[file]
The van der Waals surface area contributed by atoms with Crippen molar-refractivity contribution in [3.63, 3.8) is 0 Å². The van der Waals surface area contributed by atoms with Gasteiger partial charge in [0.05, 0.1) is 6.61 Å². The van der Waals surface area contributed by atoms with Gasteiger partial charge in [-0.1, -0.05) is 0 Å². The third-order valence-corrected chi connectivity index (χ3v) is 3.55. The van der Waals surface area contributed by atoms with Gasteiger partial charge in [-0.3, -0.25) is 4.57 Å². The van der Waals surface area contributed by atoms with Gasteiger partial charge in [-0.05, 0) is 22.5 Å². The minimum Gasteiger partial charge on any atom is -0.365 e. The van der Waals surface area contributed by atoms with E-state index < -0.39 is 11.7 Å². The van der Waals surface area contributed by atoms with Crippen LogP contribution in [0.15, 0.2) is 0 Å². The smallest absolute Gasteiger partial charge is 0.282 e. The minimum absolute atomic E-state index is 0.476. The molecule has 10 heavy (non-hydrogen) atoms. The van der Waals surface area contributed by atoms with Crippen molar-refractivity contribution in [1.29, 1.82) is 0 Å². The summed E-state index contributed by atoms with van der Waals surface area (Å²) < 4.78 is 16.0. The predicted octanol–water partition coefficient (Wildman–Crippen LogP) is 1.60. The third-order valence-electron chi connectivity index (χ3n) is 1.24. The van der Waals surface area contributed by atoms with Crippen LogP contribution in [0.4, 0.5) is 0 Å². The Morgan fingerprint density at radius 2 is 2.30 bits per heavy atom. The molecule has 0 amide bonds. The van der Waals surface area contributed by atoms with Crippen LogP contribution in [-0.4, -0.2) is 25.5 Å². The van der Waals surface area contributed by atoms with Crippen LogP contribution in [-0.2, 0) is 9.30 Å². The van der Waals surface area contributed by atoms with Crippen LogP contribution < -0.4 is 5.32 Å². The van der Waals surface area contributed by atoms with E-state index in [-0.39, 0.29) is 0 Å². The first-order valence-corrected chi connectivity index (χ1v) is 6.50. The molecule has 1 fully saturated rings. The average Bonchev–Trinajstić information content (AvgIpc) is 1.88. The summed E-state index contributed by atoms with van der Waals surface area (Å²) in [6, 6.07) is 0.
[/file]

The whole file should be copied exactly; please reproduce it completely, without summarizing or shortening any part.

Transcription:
The van der Waals surface area contributed by atoms with Crippen molar-refractivity contribution in [3.63, 3.8) is 0 Å². The van der Waals surface area contributed by atoms with Gasteiger partial charge in [0.05, 0.1) is 6.61 Å². The van der Waals surface area contributed by atoms with Gasteiger partial charge in [-0.1, -0.05) is 0 Å². The third-order valence-corrected chi connectivity index (χ3v) is 3.55. The van der Waals surface area contributed by atoms with Gasteiger partial charge in [-0.3, -0.25) is 4.57 Å². The van der Waals surface area contributed by atoms with Gasteiger partial charge in [-0.05, 0) is 22.5 Å². The minimum Gasteiger partial charge on any atom is -0.365 e. The van der Waals surface area contributed by atoms with E-state index < -0.39 is 11.7 Å². The van der Waals surface area contributed by atoms with Crippen LogP contribution in [0.15, 0.2) is 0 Å². The smallest absolute Gasteiger partial charge is 0.282 e. The minimum absolute atomic E-state index is 0.476. The molecule has 10 heavy (non-hydrogen) atoms. The van der Waals surface area contributed by atoms with Crippen molar-refractivity contribution in [1.29, 1.82) is 0 Å². The summed E-state index contributed by atoms with van der Waals surface area (Å²) < 4.78 is 16.0. The predicted octanol–water partition coefficient (Wildman–Crippen LogP) is 1.60. The third-order valence-electron chi connectivity index (χ3n) is 1.24. The van der Waals surface area contributed by atoms with Crippen LogP contribution in [0.4, 0.5) is 0 Å². The Morgan fingerprint density at radius 2 is 2.30 bits per heavy atom. The molecule has 0 amide bonds. The van der Waals surface area contributed by atoms with Crippen LogP contribution in [-0.4, -0.2) is 25.5 Å². The van der Waals surface area contributed by atoms with Crippen LogP contribution in [-0.2, 0) is 9.30 Å². The van der Waals surface area contributed by atoms with Crippen LogP contribution < -0.4 is 5.32 Å². The van der Waals surface area contributed by atoms with E-state index in [-0.39, 0.29) is 0 Å². The first-order valence-corrected chi connectivity index (χ1v) is 6.50. The molecule has 1 fully saturated rings. The average Bonchev–Trinajstić information content (AvgIpc) is 1.88. The summed E-state index contributed by atoms with van der Waals surface area (Å²) in [6, 6.07) is 0.